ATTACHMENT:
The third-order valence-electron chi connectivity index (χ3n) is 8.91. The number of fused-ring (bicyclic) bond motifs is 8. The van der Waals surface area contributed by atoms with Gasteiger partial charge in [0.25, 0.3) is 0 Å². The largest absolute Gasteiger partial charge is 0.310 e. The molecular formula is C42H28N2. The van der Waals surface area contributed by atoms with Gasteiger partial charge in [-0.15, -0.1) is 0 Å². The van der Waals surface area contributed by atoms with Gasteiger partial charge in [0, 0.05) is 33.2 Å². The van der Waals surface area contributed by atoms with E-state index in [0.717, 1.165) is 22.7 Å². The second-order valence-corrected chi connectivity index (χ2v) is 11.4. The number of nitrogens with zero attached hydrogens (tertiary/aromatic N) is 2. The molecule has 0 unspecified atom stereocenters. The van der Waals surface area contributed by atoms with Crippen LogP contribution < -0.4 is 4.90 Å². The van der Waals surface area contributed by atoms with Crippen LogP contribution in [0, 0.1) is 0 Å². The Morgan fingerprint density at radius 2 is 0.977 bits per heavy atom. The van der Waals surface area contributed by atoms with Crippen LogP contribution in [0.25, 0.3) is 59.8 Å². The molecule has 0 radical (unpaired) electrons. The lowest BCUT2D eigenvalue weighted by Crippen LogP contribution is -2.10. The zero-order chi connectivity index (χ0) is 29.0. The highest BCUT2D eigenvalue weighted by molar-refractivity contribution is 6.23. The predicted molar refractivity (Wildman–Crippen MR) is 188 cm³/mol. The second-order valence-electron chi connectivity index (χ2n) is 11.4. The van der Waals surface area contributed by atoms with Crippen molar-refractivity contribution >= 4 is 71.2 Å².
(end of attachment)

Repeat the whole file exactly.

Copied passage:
The third-order valence-electron chi connectivity index (χ3n) is 8.91. The number of fused-ring (bicyclic) bond motifs is 8. The van der Waals surface area contributed by atoms with Gasteiger partial charge in [0.25, 0.3) is 0 Å². The largest absolute Gasteiger partial charge is 0.310 e. The molecular formula is C42H28N2. The van der Waals surface area contributed by atoms with Gasteiger partial charge in [-0.15, -0.1) is 0 Å². The van der Waals surface area contributed by atoms with Gasteiger partial charge in [0, 0.05) is 33.2 Å². The van der Waals surface area contributed by atoms with E-state index in [0.717, 1.165) is 22.7 Å². The second-order valence-corrected chi connectivity index (χ2v) is 11.4. The number of nitrogens with zero attached hydrogens (tertiary/aromatic N) is 2. The molecule has 0 unspecified atom stereocenters. The van der Waals surface area contributed by atoms with Crippen LogP contribution < -0.4 is 4.90 Å². The van der Waals surface area contributed by atoms with Crippen LogP contribution in [0, 0.1) is 0 Å². The Morgan fingerprint density at radius 2 is 0.977 bits per heavy atom. The van der Waals surface area contributed by atoms with Crippen LogP contribution in [0.25, 0.3) is 59.8 Å². The molecule has 0 radical (unpaired) electrons. The lowest BCUT2D eigenvalue weighted by Crippen LogP contribution is -2.10. The zero-order chi connectivity index (χ0) is 29.0. The highest BCUT2D eigenvalue weighted by molar-refractivity contribution is 6.23. The predicted molar refractivity (Wildman–Crippen MR) is 188 cm³/mol. The second-order valence-electron chi connectivity index (χ2n) is 11.4. The van der Waals surface area contributed by atoms with Crippen molar-refractivity contribution >= 4 is 71.2 Å².